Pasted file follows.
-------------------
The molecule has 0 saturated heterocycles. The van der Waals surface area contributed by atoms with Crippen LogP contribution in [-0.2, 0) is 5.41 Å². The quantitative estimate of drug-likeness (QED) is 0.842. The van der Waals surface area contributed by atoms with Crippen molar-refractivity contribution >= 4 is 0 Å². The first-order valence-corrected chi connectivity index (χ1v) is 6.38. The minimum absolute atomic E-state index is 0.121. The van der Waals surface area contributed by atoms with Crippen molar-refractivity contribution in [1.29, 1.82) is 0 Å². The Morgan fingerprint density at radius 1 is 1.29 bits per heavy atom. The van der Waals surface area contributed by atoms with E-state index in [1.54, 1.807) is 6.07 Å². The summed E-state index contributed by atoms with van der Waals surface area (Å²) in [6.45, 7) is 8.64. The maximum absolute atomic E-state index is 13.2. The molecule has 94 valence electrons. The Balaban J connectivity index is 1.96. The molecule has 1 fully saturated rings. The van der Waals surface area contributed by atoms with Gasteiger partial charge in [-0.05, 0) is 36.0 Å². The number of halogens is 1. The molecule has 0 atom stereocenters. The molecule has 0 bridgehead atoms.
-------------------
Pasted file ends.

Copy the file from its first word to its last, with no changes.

The molecule has 0 saturated heterocycles. The van der Waals surface area contributed by atoms with Crippen LogP contribution in [-0.2, 0) is 5.41 Å². The quantitative estimate of drug-likeness (QED) is 0.842. The van der Waals surface area contributed by atoms with Crippen molar-refractivity contribution >= 4 is 0 Å². The first-order valence-corrected chi connectivity index (χ1v) is 6.38. The minimum absolute atomic E-state index is 0.121. The van der Waals surface area contributed by atoms with Crippen molar-refractivity contribution in [1.29, 1.82) is 0 Å². The Morgan fingerprint density at radius 1 is 1.29 bits per heavy atom. The van der Waals surface area contributed by atoms with E-state index in [1.54, 1.807) is 6.07 Å². The summed E-state index contributed by atoms with van der Waals surface area (Å²) in [6.45, 7) is 8.64. The maximum absolute atomic E-state index is 13.2. The molecule has 94 valence electrons. The Balaban J connectivity index is 1.96. The molecule has 1 fully saturated rings. The van der Waals surface area contributed by atoms with Gasteiger partial charge in [-0.05, 0) is 36.0 Å². The number of halogens is 1. The molecule has 0 atom stereocenters. The molecule has 0 bridgehead atoms.